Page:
REPORT: SERIOUS LACK OF PREPARATION LED TO JULIANA BRIDGE CRANE COLLAPSE

The preparations for placing a deck on the Juliana Bridge in Alphen aan den Rijn last year were seriously insufficient, according to the Dutch Safety Board. The board calls it “inevitable” that the two construction cranes trying to place the deck collapsed,

The accident happened on August 3rd last year. Two cranes collapsed while trying to lift a deck onto the bridge. The cranes and bridge part crashed into surrounding buildings. Many buildings were damaged and 18 homes were declared uninhabitable. No one was injured.

“The operating companies underestimated the complexity of the work and no party realized that lifting the bridge portion had risks for the environment”, the report reads. The cranes were not stable enough, even before they started lifting the deck, and they were at their full capacity allowing no room for error. “Even a flawless execution of the planned activities could not have prevented it.”

The construction company hired to oversee the work was also criticized. The company did not sufficiently ensure that all risks were taken into account. According to the Board, the company shifted the responsibility of lifting the deck to the steel company, who in turn shifted it to the hired crane company.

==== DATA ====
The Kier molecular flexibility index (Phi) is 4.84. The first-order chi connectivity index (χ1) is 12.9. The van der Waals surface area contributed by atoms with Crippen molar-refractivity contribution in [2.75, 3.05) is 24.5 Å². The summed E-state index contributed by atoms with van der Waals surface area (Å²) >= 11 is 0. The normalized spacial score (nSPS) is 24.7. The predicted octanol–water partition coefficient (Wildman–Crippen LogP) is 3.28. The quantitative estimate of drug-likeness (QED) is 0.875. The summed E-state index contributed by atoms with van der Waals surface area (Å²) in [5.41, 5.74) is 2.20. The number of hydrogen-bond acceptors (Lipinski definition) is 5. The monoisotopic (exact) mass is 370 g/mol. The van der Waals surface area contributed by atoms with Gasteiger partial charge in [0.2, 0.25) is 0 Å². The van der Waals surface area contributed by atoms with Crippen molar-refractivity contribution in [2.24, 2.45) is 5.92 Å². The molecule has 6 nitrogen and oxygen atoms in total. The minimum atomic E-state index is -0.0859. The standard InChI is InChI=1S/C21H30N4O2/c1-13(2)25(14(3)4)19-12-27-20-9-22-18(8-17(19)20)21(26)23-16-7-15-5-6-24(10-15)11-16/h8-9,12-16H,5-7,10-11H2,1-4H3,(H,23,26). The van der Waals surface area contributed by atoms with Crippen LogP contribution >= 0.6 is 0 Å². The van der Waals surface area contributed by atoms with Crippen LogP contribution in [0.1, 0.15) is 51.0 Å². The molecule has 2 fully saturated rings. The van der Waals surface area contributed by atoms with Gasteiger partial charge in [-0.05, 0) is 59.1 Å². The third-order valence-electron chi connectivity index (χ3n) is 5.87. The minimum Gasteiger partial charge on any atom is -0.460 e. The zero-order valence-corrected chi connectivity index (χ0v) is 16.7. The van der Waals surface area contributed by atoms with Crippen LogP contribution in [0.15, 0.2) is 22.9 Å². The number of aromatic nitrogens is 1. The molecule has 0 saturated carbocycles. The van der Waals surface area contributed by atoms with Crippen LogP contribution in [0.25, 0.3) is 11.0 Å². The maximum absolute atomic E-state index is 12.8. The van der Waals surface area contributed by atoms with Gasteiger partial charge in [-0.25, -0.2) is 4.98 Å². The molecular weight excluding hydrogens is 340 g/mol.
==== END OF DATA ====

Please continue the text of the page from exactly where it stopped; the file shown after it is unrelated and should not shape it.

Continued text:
“Due to this fragmentation of tasks and responsibilities, the risk management fell short.” the Safety Board writes. “The parties blindly trusted in each other’s knowledge and experience and leaned on the responsibility of the other. Both the steel company and the construction company let the unsafe lifting happen.”

The Safety Board also concludes that the involved companies did too little research in advance on the risks of lifting a heavy piece of bridge in a densely populated area. The municipality’s focus was on limiting inconvenience to local residents, not their safety. According to the report, the municipality should have been more active in ensuring “environmental safety.”

The Safety Board advises that one party be designated to risk management in any future major construction activities.